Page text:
December 5, 2021

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Mayo offers up virtual challenge | News, Sports, Jobs

FAIRMONT — February is American Heart Month and with that in mind, Mayo Clinic Health System (MCHS) in Fairmont is doing a month-long Know Your Numbers virtual challenge open to anyone in the community. Those who take part in the challenge will receive weekly emails with heart-health information, trackers and challenges to guide them toward heart healthy habits. The challenge begins on Feb. 1, and those still interested are invited to register online as late as Feb. 8.

Donna McMurtry, a Cardiac Rehabilitation R.N. from the Fairmont Cardiac Rehab center explains the general importance of a healthy heart and habits, as well as the challenge itself.

“Sometimes it’s kind of fun to do things where you can check your progress against others,” McMurtry said. “It will track and help people to improve their health habits by checking things like blood pressure, cholesterol numbers, heart rate, and take a look at their family history and see how all of those affect your heart. The content of the emails will give some education on what people can do to make things better.”

Information provided by MCHS shares some of the difficulties people face with high blood pressure, cholesterol, heart rates and family history. High blood pressure, for instance, is harmful because it increases the workload of the heart, making it work harder and less efficiently.

High blood pressure also can cause significant damage to your eyes, kidneys, brain and blood vessels. Left untreated, it can lead to kidney failure or vision loss.

Cholesterol is a waxy substance that is found in all of your cells and has several useful functions, including helping build your body’s cells. Cholesterol can join with other substances to form a thick, hard deposit on the inside of your arteries, making arteries less flexible. Eventually, these deposits grow, making it difficult for enough blood to flow through your arteries.

The heart rate, or pulse, is the number of times your heart beats per minute. Your resting heart rate is the heart pumping the lowest amount of blood you need because you’re not exercising. If you are sitting or lying down and you’re calm, relaxed and aren’t ill, your heart rate is normally between 60 and 100 beats per minute.

Cardiovascular exercise helps to strengthen your heart allowing it to pump blood more efficiently, which improves blood flow to all parts of your body.

Finally, many health conditions have a genetic link, including heart disease and stroke. Outlining your family health history can help you and your health care providers understand if you have an increased risk for developing certain conditions that are present in your family.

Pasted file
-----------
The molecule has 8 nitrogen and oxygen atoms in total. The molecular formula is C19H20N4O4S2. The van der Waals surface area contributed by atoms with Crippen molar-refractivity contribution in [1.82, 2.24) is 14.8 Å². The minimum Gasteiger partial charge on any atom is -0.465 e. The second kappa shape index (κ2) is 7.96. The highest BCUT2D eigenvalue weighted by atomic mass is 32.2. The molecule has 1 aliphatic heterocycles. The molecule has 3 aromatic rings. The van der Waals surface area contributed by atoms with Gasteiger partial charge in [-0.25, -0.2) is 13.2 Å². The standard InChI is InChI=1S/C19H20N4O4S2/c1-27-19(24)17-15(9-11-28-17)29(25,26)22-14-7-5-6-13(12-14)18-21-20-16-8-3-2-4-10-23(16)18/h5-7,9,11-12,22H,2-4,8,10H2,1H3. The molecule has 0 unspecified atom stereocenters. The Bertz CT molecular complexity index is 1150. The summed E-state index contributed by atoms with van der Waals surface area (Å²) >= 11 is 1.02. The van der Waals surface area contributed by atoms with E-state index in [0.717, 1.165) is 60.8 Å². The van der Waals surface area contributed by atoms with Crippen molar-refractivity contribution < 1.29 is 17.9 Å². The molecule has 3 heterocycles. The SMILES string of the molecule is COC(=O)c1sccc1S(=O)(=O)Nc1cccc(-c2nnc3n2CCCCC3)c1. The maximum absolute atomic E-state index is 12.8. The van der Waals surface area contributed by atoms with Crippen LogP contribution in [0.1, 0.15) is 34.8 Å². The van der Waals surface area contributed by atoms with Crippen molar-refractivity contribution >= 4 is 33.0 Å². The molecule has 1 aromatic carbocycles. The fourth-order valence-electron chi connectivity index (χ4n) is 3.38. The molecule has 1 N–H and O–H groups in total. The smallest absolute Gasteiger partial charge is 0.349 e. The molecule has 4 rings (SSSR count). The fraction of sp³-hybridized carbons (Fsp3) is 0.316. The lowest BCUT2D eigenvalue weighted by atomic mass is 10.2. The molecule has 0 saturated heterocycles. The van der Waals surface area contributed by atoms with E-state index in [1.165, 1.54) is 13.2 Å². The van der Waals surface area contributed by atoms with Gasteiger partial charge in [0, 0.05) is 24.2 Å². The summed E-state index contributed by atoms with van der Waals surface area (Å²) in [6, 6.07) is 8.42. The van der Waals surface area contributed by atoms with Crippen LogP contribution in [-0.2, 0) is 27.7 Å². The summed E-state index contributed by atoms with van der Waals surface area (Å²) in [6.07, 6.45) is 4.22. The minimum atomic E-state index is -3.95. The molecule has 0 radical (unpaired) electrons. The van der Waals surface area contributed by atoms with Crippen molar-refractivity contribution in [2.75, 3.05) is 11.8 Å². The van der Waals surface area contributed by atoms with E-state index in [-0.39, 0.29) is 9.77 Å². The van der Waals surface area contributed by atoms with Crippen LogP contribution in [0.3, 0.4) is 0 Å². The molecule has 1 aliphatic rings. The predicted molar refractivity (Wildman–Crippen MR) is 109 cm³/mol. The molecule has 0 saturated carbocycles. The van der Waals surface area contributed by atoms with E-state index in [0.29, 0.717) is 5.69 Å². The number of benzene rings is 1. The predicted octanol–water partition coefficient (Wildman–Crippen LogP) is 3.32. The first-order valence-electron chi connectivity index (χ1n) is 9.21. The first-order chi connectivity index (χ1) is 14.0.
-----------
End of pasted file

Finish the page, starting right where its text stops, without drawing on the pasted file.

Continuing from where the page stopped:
McMurtry offers up some thoughts on the American lifestyle and how technological advancements and modern ways of living have negatively impacted heart health overall.

“It’s not just diet, it’s really our whole lifestyle,” she said. “We have a lot of things that make life easier. Simple things like pushing a button to open your garage door rather than lifting your garage door.

“There’s just a lot of things in our day that take less physical energy or activity. Heart disease remains the number one killer of both men and women, so it bears repeating that younger adults are now dealing with it. It’s not just the older, retired person. Heart disease kills more people than all forms of cancer combined, so it’s still a big deal.”

McMurtry notes that while many people believe that heart attacks can be prevented, that knowledge is not enough to get them to change their habits.

“We want to get more people aware of the things they can do to improve their health and decrease their bad habits. Obesity is on the rise in small children, young adults and older adults. Some of it is the food that is available to us,” she said. “Those quick convenient things are often very high in calories and fat. There’s a lot of salt in our food that leads to high blood pressure, and younger and younger people are on high blood pressure medicine and a lot of people in their 50s and 60s having surgery.

“The one thing I would like to emphasize is that small changes can make a big difference,” she said. “For instance if you don’t change your eating habits but do exercise more, that’s going to make a positive impact. If you exercise and quit smoking, that will make an even bigger difference.”

Those interested in the challenge can look online at:

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